Friday, September 2, 2022

REVIEW: They'll Never Catch Us (book) by Jessica Goodman

They'll Never Catch Us is technically marketed as a YA thriller, but it might be more accurate to call it a YA family drama/mystery.


Stella and Ellie Steckler were incredibly close when they were little. They had to be: their parents had their own concerns (their mom was an alcoholic and their dad suffered from depression), so there were times when it felt like they could only rely on each other. Stella, the older sister, remembers the bad times a little more clearly than Ellie, and as they get older and their parents aim for a more normal and stable life, it's Stella who reacts by turning inside herself and becoming harder and more focused while Ellie is more social. They both get into cross country running, although Stella's better and has a good chance at getting a college scholarship.

Until she doesn't. An incident involving another cross country runner results in Stella losing her chance at the scholarship and gaining a reputation for being violent and angry. Ellie and Stella begin to grow apart. Stella starts to view Ellie as competition, while Ellie's still struggling to get out of Stella's shadow.

Mila Keene, a new girl at their school, is a cross country star who's a threat to both of their scholarship chances. Despite that, they both find themselves opening up to her in unexpected ways...and then suddenly Mila disappears, and people start talking. Did she just run away? Or did an angry and violent Stella kill her to remove some of the competition? Or is this a sign that the person who killed several female cross country runners ten years ago and was never caught is now back and killing again?

I bought this expecting a YA thriller with tension, murder, and lies. This turned out to be more of a YA mystery with a great deal of focus on sisterly bonds and the pressures and expectations teen girls face. Mila didn't disappear until almost halfway through the book, and since I was approaching this as a thriller, that felt like an eternity.

The second half of the book was much better than the first, both because I'd begun to realign my genre expectations and because the disappearance that the publisher's description had promised had finally happened. Also, Stella, in particular, became a much more sympathetic character, to the point that parts of the second half were downright excruciating. She was trying so hard to move forward, but she'd been labeled "violent Stella" and every move she made was automatically a mistake.

Although the full details of what happened to Mila and who killed her took me by surprise, there were aspects that were utterly predictable. This book's greatest strength wasn't its mystery, but rather the way it depicted Ellie and Stella's complicated relationship and the things they and the other cross country girls were going through. Whether it was true or not, they all viewed this (high school, cross country running) as their one big window of opportunity to leave their small town and the roles it forced upon them behind, and every one of them responded to the pressure in different ways. Stella and Ellie got the most attention, but several of the other girls got a bit fleshed out as well.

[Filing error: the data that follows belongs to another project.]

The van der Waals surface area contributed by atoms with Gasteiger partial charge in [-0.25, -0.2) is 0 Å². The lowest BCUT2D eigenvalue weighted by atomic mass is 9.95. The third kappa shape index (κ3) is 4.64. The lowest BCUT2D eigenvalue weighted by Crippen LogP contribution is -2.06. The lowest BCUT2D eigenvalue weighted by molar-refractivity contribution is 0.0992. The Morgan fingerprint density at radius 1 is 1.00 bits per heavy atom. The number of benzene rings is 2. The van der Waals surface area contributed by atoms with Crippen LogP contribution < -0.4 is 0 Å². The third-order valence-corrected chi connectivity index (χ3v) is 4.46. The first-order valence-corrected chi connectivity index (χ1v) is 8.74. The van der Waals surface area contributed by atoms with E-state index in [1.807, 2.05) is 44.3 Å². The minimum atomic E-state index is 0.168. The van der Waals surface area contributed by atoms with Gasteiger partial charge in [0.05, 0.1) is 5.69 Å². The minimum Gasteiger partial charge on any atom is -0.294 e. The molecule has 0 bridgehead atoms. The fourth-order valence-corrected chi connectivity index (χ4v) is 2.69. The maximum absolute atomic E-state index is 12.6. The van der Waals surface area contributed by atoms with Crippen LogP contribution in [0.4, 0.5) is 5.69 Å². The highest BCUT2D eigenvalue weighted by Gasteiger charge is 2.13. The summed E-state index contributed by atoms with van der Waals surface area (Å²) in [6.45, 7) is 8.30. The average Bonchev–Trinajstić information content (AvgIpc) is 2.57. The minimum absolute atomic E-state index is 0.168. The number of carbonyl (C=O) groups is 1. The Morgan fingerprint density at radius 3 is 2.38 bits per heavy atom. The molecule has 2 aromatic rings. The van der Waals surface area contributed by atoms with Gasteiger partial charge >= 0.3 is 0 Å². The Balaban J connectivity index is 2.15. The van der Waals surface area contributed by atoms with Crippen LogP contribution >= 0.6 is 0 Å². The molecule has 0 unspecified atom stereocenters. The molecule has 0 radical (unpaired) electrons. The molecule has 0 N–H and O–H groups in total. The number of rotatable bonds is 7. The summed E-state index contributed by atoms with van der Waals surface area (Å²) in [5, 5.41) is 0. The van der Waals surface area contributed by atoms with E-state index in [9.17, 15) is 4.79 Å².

The toughest thing about this book was how much female rage it had simmering under the surface. Stella's was the most obvious - in the midst of all the ways others judged her, the only thing she could do was focus on her goal to win and get a college scholarship, but that caused its own problems. Ellie's rage was more hidden but felt almost as strong as Stella's. She'd had a secret relationship with another girl's boyfriend (not really a spoiler, it was revealed early on), and although they'd both made mistakes, somehow they always became more her problems than his. It got to the point where I wanted to finish the book so that I could stop feeling so angry on behalf of the Steckler girls. All that anger was exhausting.

Overall, I thought this was good, but I wish the first half had been tighter and that I hadn't gone into it with "thriller" expectations. There were aspects that could have been dropped or maybe given less attention. Also, maybe this was on purpose, but Stella and Ellie's POVs felt similar enough that I frequently got them confused - not what I expected since the publisher's description made them sound like polar opposites.

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